It has been assumed that the expected patency rate was 61% in those treated with pharmacologic CDT compared with 92% in those with PCDT. With a significance level of 5% and a statistical power of 80%, 50 patients (25 in each group) must be included in the study. Patients were randomized by simple, computerized randomization into two groups. Group A was treated with pharmacologic CDT and group B was treated with PCDT (ASPIREX, Straub Medical, Wangs, Switzerland).
The technique of thrombolysis used in our trial was the same as the CaVenT study , (catheter-directed venous thrombolysis in acute iliofemoral vein thrombosis trial). Patients allocated to CDT did not receive warfarin initially but were put on therapeutic subcutaneous low-molecular-weight heparin (LMWH) alone until the start of CDT. LMWH was discontinued the night before and the morning of the procedure.
Standard unfractionated heparin (UFH) (Liquemin, Hoffmann-La Roche, Grenzach-Wyhlen, Germany) was used during the procedure and early postoperative period due to its short half-life and offers better control of the degree of anticoagulation.
At the start of CDT, an intravenous bolus dose of UFH, 5000 Ul, was given. With the patient in prone position, after applying a local anesthetic, an ultrasound-guided puncture of the ipsilateral popliteal vein was performed regardless of whether it was thrombosed or patent. A hydrophilic guide wire, 0.035-inch (Terumo; Medical, Tokyo, Japan), was advanced through the thrombus. A 6-F sheath was inserted. A venogram was obtained to detect the extension of thrombosis. The catheter was placed above the proximal part of the thrombus and another venogram was obtained to confirm patency of venous outflow of the inferior vena cava.
An appropriate-length infusion catheter with multisided holes covering the thrombosed segment and stiffening core (Uni-Fuse; AngioDynamics, Queensbury, NY, USA or Fountaine; Merit Medical Systems, Inc., South Jourdan, Utah, USA) was used. The catheter was advanced and embedded within the main body of the thrombus. The catheter tip-occluding wire is then placed, and infusion of the thrombolytic agent was started as follows: a loading dose of 15 mg Actilyse (rt-PA, Boehringer Mannheim, Germany) was injected manually using a syringe driver as three doses each of them 5 mg at 10 min intervals. Actilyse was then infused into the thrombus at a rate of 1 mg/h with the aid of an infusion pump over a period of maximum 72 h.
UFH was injected simultaneously in the side arm of the vascular sheath at a rate of 5–10 U/kg/h to prevent thrombus formation with the dosage adjusted according to the partial thromboplastin time (PTT) (1.5–2.0 times the control value). If two catheters were used in bilateral cases, 0.5 mg/h was administered through each catheter and a divided dose of heparin through the sheaths. Treatment continued in the ICU where vital signs and the puncture site were assessed several times a day. Hematocrit, platelet count, and PTT for the adjustment of heparin dose were monitored every 8 h.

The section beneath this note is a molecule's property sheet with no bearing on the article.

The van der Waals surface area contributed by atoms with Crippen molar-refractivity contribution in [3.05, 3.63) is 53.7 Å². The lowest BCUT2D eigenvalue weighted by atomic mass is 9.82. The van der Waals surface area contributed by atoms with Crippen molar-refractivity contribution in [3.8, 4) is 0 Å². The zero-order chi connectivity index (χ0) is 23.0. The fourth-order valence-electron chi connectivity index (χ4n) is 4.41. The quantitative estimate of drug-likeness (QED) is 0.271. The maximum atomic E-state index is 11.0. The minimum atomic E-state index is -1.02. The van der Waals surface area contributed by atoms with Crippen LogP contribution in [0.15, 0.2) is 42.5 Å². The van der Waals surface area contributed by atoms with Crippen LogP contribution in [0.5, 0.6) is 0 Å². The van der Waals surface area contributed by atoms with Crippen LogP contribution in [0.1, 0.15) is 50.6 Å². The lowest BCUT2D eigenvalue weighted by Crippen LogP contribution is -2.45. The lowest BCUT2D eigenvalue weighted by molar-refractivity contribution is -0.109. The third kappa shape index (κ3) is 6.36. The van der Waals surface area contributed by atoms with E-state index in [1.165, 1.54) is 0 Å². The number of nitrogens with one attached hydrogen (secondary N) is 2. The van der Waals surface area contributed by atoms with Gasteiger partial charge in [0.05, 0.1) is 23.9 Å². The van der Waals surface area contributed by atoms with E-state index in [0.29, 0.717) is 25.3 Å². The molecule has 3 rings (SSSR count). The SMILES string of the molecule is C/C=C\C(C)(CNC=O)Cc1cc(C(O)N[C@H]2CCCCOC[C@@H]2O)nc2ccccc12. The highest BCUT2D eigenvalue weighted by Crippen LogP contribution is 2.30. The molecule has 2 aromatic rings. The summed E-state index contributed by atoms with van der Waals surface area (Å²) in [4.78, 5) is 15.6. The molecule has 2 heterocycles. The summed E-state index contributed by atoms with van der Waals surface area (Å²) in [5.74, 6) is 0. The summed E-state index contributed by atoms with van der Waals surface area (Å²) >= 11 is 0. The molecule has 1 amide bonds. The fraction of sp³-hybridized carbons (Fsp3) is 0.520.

Thrombolysis was assessed daily by venography using a contrast injection through the sheath and/or perfusion catheter. Once partial patency was achieved, the infusion catheter was repositioned within the residual thrombus. The treatment was stopped in complete recanalization or if no thrombolysis was observed between two venographies. Any residual stenosis in the iliac vein was treated with stent placement. A self-expandable stent (Wallstent; Boston Scientific, Watertown, Massachusetts, USA) of appropriate diameter and length was used. Removal of the sheath was done 6–12 h after cessation of thrombolytic infusion with local compression of the puncture site to avoid extravasation and hematoma formation.
A full dose of LMWH was initiated 1 hour after removal of catheters. Oral anticoagulation was then established. Immediately after CDT, all patients received knee-high elastic compression stockings and were instructed daily wear for 12 months.
In PCDT (ASPIREX) under local anesthesia in prone position, with the ultrasound guidance, a percutaneous 11-Fr sheath was placed in Seldinger technique into the popliteal ([Figure 1] and [Figure 2]), through it contrast venogram was obtained for detection of the distal extent of the thrombus. The thrombosed lesions were traversed with a 0.035-inch guide wire (Terumo, Medical) ([Figure 3] and [Figure 4]). An Aspirex thrombectomy catheter (Straub Medical, Wangs, Switzerland) was introduced till the proximal end of the thrombus. Saline bag was prepared by heparinization of the half of saline volume (5000 IU in 250 ml) and the same volume of contrast was added into the infusion bag. The heparinized saline/contrast bag was put in a pressure cuff (which was inflated to 75 mmHg) and connected through an infusion line with the side port of the introducer sheath.
|Figure 2 One of the patients in prone position with access of popliteal vein by Seldinger technique.|
Click here to view
|Figure 4 Contrast venogram shows total occlusion of common femoral and iliac veins (no flow).|
Click here to view
The 10 Fr Aspirex catheter was adjusted into the thrombus after ensuring that the vessel was filled with saline/contrast mix and the pressure was adjusted by using the roller clamp of the infusion line, so that there will be sufficient saline/contrast mix to fill the vessel and make the thrombus visible.
To avoid the systemic effect on the patient, the saline/contrast mix was continuously aspirated by the Aspirex catheter. The roller clamp was used to adapt the volume of the saline/contrast infusion, thus getting the opportunity to open the vein wider or to let the vein collapse a little to get all the thrombotic material aspirated.